The village welcomes her back as a hero, though she does not feel like one until her father embraces her and tells her he is proud to call her his daughter. Her sister tells her about her match, about the handsome man she is meant to marry, but Mulan knows that is no longer the path any of them expect her to tread.
“The Emperor has offered me a place in his Guard,” she tells them. “I return to the palace in a week’s time.”
Her mother cries, from joy and sorrow both. Her father does not, but she sees the shine in his eyes and feels his hand tremble when he grips her shoulder. “You will bring us great honour.”
“I will,” Mulan promises. This is her path to tread. She knows her place, now, and this is it.
Commander Tung and Honghui ride into the village on the very last day while she is packing her things. Honghui grins at her when she approaches them and informs her that they are her honour guard to accompany her back to the palace.
“Don’t talk nonsense,” Mulan chides him. Honghui feigns offense. “I would not lie to an officer of the Emperor’s Guard.”
Mulan doesn’t deign to give more than a snort in response. She sees a flicker of amusement on Commander Tung’s face before it settles back into neutral regard. “Less of the chit-chat, both of you. The Emperor awaits.”
“As does Xian Lang,” Honghui says, faux-casually, once they have gotten up to speed. Mulan grips the reins of her horse tighter, glancing across at him. “Is she well?”
He nods. “Recovering, the healers say. Faster than most. After all, she is a witch.”
“She is a warrior,” Mulan snaps, feeling nettled for reasons she cannot quite explain. Honghui laughs, shaking his head. “I did not say otherwise. Neither did the Emperor. Woe betide any man who speaks against her, my friend. His Majesty has declared that she is a friend of the kingdom, to be held in esteem as we are.”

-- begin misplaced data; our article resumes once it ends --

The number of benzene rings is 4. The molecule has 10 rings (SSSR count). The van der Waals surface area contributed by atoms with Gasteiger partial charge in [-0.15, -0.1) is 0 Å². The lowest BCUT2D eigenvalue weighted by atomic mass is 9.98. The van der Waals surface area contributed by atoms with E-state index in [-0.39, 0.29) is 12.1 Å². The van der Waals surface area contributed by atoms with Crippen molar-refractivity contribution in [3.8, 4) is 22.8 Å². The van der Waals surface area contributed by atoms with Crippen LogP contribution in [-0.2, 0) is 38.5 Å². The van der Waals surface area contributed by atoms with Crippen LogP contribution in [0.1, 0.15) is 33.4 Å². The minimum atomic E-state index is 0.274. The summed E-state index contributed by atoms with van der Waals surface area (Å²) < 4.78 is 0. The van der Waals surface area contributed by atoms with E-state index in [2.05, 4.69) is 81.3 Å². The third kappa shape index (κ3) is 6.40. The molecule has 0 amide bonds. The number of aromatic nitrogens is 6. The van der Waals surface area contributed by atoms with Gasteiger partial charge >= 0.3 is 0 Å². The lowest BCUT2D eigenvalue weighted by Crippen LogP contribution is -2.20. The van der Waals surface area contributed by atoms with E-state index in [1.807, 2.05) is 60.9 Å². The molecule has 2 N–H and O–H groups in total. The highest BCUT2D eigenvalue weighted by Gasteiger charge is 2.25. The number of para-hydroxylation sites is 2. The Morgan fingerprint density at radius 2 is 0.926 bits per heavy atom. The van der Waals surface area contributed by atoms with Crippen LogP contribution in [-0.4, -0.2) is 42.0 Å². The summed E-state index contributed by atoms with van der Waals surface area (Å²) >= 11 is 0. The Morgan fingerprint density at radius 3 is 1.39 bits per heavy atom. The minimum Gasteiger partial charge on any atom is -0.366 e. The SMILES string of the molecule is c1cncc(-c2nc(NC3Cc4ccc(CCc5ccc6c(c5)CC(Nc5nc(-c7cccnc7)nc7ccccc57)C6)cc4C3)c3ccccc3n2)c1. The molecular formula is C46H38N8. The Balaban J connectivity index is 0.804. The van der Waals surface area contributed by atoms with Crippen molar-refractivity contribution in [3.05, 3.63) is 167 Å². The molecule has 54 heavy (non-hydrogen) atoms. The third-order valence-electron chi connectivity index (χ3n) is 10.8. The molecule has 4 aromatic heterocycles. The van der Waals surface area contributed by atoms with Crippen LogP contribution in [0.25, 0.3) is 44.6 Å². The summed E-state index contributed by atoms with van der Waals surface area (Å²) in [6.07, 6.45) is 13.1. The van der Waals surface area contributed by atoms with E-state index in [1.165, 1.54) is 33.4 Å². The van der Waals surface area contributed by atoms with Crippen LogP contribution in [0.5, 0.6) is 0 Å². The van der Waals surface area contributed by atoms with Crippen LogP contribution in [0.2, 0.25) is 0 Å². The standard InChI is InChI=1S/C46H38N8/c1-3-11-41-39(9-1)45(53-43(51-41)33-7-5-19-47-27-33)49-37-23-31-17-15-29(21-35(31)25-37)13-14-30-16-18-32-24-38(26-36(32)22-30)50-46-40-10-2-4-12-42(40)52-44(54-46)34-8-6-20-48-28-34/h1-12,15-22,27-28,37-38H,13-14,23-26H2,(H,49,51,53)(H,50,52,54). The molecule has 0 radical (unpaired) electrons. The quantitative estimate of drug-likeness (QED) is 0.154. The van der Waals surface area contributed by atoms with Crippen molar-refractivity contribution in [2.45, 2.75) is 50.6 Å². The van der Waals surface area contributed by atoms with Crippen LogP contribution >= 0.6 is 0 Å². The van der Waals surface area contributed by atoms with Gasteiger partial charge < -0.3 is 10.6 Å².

Mulan swallows past the lump in her throat. “I would be dead if not for her.”
“And so would all of us,” Honghui says. “His Majesty understands that all too well.”
“Why did she do it?” Honghui asks her later, when they are bedding down in a valley for the night, before the next morning’s ride to the palace. The fire blazes in front of them, Commander Tung pacing a distance away, having taken first watch. Mulan looks into the darkness and finds that an answer does not come. “I don’t know.”
Honghui hums thoughtfully. “Perhaps the awakenings of a conscience, when she saw you risk life and limb for your emperor and your comrades.”
Mulan remembers raising her arms to catch Xian Lang as she fell, remembers the eagle in her arms turning into the greater weight of a woman. The look in her eyes as she died, looking up at Mulan as if she were the sun. She closes her eyes and tries to quell the ache in her chest. “Perhaps.”
She is given a warm welcome when she arrives at the palace, then sent to be fitted for new armour and presented with a new sword. By the time she has settled it in its sheath on her drawers and unpacked her things in her new rooms, night has fallen.
It is late, but she finds herself drawn to Xian Lang’s chambers anyway. She does not expect her to be awake, but when she knocks once against the wood, hesitant, she hears the faint voice come from within. “You may enter.”
The room is small and sparse, but comfortable, and Mulan notes that the door and windows lock from the inside. Xian Lang lies on the bed, unshackled, and Mulan feels a weight ease off her shoulders, glad that Honghui was speaking the truth. The Emperor has kept his promise.